Board Meeting Agenda Item #13 page 183

Board Audio at 117:55



at 118:00 Dawn Urbanek

Estimate: Common Core Implementation to Cost California $9.2 billion and the Nation $80 Billion
CUSD has had flat funding of less than $8,300 for 14 years straight - where is the funding for recurring technology spending going to come from? Many Districts are using Prop 39 Bond funds to implement Common Core. Orange County dodged a bullet by rejecting CUSD's Measure M $889 million dollar school facilities bond.

There are a lot of districts across the US dropping out of Common Core implementation simply because of the cost. Where is CUSD getting the money?

What now? Another Prop 39 Bond without assurances of how the money will be spent? Technology does not last for 35 years.


at 119:21 No Trustee comments.


at 119:28 Motion to approve agenda Item #13 by Trustee Jones second by Trustee Reardon

6-0-1 (Trustee Hatton-Hodson is absent)


Additional Background Information

Staff did not identify any costs associated with this item. 

CUSD is spending millions on Technology and Professional Development to implement the Common Core. Much of that has been paid for with grant funding from the State and the Federal Government which is now starting to dry up. That is why many Districts across the State are passing school facilities bonds to help pay for one-time transition costs and investments. But, where is the money going to come from to pay for the recurring expenses? Under the state's Local Control Funding Formula CUSD will have had flat funding of under $8,300.00 for 14 years by 2021. The recurring cost of technology is unsustainable without new revenue streams. CUSD already fundraises for core educational programs. Where will these continued new and growing revenue streams come from?

The National cost of Aligning States and Localities to the Common Core - Pioneer Institute Public Policy Research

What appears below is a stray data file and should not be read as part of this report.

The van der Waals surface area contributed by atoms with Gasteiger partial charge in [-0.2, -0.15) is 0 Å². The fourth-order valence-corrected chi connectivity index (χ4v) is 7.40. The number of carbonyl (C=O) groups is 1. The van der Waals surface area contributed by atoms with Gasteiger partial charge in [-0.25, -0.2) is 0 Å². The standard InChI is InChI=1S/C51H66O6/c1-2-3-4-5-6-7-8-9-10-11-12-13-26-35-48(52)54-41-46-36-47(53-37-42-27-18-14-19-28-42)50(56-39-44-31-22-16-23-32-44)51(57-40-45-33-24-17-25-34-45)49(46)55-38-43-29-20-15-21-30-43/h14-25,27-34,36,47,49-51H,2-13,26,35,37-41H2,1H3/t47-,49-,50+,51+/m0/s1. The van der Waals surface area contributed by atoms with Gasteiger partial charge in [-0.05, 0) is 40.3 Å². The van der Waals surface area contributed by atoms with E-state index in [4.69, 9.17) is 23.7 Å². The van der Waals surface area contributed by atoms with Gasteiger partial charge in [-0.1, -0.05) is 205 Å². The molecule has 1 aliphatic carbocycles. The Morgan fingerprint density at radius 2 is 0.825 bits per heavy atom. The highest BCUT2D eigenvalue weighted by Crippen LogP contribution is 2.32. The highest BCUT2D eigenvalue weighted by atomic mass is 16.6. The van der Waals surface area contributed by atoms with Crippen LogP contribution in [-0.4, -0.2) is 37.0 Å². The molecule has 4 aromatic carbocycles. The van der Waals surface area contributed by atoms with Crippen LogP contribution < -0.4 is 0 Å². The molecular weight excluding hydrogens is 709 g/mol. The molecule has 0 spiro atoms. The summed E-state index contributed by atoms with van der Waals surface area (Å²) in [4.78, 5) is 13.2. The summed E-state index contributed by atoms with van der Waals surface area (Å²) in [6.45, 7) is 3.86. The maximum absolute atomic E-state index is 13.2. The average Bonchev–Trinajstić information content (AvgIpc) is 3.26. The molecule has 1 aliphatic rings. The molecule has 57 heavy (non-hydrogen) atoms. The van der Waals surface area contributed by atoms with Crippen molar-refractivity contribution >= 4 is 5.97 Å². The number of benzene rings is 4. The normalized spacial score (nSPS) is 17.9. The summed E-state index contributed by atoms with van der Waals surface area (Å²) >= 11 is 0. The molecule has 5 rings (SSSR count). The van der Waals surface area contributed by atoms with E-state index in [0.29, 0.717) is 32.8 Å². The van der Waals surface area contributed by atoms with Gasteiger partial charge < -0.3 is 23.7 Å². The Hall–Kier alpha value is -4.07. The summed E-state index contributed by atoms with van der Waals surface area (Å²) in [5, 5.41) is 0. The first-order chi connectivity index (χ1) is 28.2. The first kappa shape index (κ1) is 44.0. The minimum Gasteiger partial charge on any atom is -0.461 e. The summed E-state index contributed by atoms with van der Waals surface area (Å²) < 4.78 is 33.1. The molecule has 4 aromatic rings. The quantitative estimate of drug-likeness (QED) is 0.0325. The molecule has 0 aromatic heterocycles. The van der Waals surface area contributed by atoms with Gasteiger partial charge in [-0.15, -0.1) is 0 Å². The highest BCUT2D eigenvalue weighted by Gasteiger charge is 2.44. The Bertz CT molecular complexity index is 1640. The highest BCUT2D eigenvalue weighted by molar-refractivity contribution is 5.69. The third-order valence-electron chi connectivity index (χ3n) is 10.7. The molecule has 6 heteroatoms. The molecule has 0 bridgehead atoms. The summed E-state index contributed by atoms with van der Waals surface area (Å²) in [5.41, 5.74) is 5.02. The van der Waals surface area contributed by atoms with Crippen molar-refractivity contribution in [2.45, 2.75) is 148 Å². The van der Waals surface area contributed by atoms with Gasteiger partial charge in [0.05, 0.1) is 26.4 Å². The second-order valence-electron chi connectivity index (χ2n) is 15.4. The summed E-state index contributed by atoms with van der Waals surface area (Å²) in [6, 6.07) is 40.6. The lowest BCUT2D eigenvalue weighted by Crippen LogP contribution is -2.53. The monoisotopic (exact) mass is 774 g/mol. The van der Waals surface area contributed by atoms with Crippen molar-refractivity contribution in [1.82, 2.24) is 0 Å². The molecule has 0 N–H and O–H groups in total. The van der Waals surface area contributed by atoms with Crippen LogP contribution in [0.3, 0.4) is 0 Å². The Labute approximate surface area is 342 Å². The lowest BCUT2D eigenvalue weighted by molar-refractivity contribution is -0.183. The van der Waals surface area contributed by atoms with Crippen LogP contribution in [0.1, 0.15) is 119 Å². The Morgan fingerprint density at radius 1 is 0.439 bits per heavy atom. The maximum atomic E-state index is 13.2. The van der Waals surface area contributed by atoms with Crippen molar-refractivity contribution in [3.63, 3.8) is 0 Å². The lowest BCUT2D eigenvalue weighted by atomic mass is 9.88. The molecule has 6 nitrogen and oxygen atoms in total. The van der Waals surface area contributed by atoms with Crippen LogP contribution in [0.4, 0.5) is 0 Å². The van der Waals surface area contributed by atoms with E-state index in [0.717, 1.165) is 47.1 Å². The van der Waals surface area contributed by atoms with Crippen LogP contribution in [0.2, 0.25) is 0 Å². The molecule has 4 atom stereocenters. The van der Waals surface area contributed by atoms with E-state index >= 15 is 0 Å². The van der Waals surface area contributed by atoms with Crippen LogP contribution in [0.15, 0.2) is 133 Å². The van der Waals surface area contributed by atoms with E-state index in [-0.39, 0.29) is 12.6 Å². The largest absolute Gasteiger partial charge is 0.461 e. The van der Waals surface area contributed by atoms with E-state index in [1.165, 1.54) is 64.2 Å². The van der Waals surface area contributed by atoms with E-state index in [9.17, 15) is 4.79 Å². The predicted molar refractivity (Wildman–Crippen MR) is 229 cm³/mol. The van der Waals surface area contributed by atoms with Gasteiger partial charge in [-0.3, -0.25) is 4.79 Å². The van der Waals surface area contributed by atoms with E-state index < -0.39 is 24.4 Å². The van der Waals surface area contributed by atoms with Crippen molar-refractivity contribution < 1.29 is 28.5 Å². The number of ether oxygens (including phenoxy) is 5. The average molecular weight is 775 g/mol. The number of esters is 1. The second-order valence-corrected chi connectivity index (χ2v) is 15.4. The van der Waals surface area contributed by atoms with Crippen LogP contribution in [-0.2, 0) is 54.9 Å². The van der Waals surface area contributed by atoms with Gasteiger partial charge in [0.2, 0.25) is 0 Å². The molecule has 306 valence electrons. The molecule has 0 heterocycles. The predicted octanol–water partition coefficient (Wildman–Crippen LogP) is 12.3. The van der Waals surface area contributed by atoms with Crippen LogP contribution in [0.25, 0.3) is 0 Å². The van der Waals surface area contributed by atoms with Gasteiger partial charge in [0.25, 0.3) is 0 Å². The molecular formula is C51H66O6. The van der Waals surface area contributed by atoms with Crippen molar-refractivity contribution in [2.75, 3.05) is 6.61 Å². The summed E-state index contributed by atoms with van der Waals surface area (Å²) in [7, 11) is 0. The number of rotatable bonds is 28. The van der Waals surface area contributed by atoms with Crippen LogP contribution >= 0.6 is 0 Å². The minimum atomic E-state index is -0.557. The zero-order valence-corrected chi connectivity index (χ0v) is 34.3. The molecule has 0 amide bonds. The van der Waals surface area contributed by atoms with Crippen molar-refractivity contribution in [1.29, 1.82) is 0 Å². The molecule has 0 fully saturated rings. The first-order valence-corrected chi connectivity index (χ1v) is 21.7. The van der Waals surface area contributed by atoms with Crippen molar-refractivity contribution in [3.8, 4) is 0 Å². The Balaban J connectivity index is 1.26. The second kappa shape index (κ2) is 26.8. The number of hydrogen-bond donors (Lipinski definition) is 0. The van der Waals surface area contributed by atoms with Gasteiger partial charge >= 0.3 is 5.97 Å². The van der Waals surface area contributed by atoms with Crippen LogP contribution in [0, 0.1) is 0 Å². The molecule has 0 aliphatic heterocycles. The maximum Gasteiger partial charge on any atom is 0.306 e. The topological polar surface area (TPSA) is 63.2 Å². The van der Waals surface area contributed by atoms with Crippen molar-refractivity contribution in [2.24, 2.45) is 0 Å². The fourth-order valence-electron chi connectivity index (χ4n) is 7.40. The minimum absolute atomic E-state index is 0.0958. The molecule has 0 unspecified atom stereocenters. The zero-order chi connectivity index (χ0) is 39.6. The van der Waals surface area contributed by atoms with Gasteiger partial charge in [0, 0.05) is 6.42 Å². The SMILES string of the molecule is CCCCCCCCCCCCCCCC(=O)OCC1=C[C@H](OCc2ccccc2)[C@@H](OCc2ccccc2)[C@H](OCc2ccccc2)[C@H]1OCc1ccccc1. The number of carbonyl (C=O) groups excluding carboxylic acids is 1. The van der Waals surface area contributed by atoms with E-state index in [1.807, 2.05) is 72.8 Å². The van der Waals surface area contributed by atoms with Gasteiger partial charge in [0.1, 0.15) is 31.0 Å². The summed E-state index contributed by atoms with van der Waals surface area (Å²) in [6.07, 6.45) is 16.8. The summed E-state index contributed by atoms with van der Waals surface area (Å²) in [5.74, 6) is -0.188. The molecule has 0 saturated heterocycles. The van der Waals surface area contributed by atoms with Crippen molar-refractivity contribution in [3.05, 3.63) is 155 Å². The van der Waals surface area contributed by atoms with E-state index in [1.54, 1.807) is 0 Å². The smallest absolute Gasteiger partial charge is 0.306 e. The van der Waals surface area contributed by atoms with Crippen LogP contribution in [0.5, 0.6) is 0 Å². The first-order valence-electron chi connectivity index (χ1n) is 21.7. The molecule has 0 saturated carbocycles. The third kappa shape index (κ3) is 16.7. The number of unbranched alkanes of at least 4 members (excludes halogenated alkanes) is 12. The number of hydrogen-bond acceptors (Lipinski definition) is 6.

Estimate: Common Core Implementation to Cost California $9.2 billion and the Nation $80 Billion

The National Conference of State Legislators : Costs Associated with the Common Core State Standards 

Two Cost Categories
Implementation of new standards and assessments broadly fit into two categories:
1. One-time (or upfront) transition costs and investments
• Examples of one-time costs include:
► New instructional materials aligned to new standards,
► Professional development for educators' transition to new standards, and
► New assessments to test students' proficiency against the new standards, including procuring and/or updating the technological infrastructure to administer the assessment instrument.
• Depending on the state, upfront costs are borne between states and school districts.
• One-time costs do not occur in one fiscal year alone but rather over the course of the implementation period (i.e., over multiple fiscal years).
2. Recurring costs and investments
• For recurring costs related specifically to the Common Core State Standards, these costs will be folded back into preexisting state and district annual expenditures related to state standards and assessments; as mentioned above, through cross-state and -district collaboration, opportunities to enjoy economies of scale may lower current recurring costs associated with implementing stateside standards.
• Recurring costs include:

► Maintenance and repair of assessment medium,
► Technological obsolescence,
► Updating instructional materials, and
► Ongoing professional development.